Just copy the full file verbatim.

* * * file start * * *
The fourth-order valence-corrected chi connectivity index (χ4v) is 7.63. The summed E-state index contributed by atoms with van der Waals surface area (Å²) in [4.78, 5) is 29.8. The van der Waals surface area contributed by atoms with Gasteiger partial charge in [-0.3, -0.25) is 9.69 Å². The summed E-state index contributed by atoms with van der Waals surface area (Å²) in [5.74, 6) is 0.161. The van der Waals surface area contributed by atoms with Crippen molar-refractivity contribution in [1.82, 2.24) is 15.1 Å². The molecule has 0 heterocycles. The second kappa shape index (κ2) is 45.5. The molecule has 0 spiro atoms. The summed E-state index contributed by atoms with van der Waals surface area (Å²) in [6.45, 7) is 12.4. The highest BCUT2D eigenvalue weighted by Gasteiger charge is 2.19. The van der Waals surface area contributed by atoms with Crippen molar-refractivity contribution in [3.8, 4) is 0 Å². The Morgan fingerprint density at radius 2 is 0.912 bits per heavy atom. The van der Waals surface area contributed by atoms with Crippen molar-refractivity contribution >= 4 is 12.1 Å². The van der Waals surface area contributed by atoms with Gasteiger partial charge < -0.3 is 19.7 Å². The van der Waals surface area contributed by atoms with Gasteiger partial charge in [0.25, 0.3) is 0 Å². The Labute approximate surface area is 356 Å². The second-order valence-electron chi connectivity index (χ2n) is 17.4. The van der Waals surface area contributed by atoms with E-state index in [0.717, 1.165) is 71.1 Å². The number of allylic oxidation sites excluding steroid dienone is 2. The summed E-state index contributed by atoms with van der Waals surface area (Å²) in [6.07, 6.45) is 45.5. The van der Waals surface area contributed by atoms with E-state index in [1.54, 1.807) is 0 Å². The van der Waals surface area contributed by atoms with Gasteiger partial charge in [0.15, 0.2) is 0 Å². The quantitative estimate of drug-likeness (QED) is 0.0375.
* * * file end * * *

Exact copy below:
The fourth-order valence-corrected chi connectivity index (χ4v) is 7.63. The summed E-state index contributed by atoms with van der Waals surface area (Å²) in [4.78, 5) is 29.8. The van der Waals surface area contributed by atoms with Gasteiger partial charge in [-0.3, -0.25) is 9.69 Å². The summed E-state index contributed by atoms with van der Waals surface area (Å²) in [5.74, 6) is 0.161. The van der Waals surface area contributed by atoms with Crippen molar-refractivity contribution in [1.82, 2.24) is 15.1 Å². The molecule has 0 heterocycles. The second kappa shape index (κ2) is 45.5. The molecule has 0 spiro atoms. The summed E-state index contributed by atoms with van der Waals surface area (Å²) in [6.45, 7) is 12.4. The highest BCUT2D eigenvalue weighted by Gasteiger charge is 2.19. The van der Waals surface area contributed by atoms with Crippen molar-refractivity contribution in [3.8, 4) is 0 Å². The Morgan fingerprint density at radius 2 is 0.912 bits per heavy atom. The van der Waals surface area contributed by atoms with Crippen molar-refractivity contribution >= 4 is 12.1 Å². The van der Waals surface area contributed by atoms with Gasteiger partial charge < -0.3 is 19.7 Å². The van der Waals surface area contributed by atoms with Gasteiger partial charge in [0.25, 0.3) is 0 Å². The Labute approximate surface area is 356 Å². The second-order valence-electron chi connectivity index (χ2n) is 17.4. The van der Waals surface area contributed by atoms with E-state index in [0.717, 1.165) is 71.1 Å². The number of allylic oxidation sites excluding steroid dienone is 2. The summed E-state index contributed by atoms with van der Waals surface area (Å²) in [6.07, 6.45) is 45.5. The van der Waals surface area contributed by atoms with E-state index in [1.54, 1.807) is 0 Å². The van der Waals surface area contributed by atoms with Gasteiger partial charge in [0.15, 0.2) is 0 Å². The quantitative estimate of drug-likeness (QED) is 0.0375.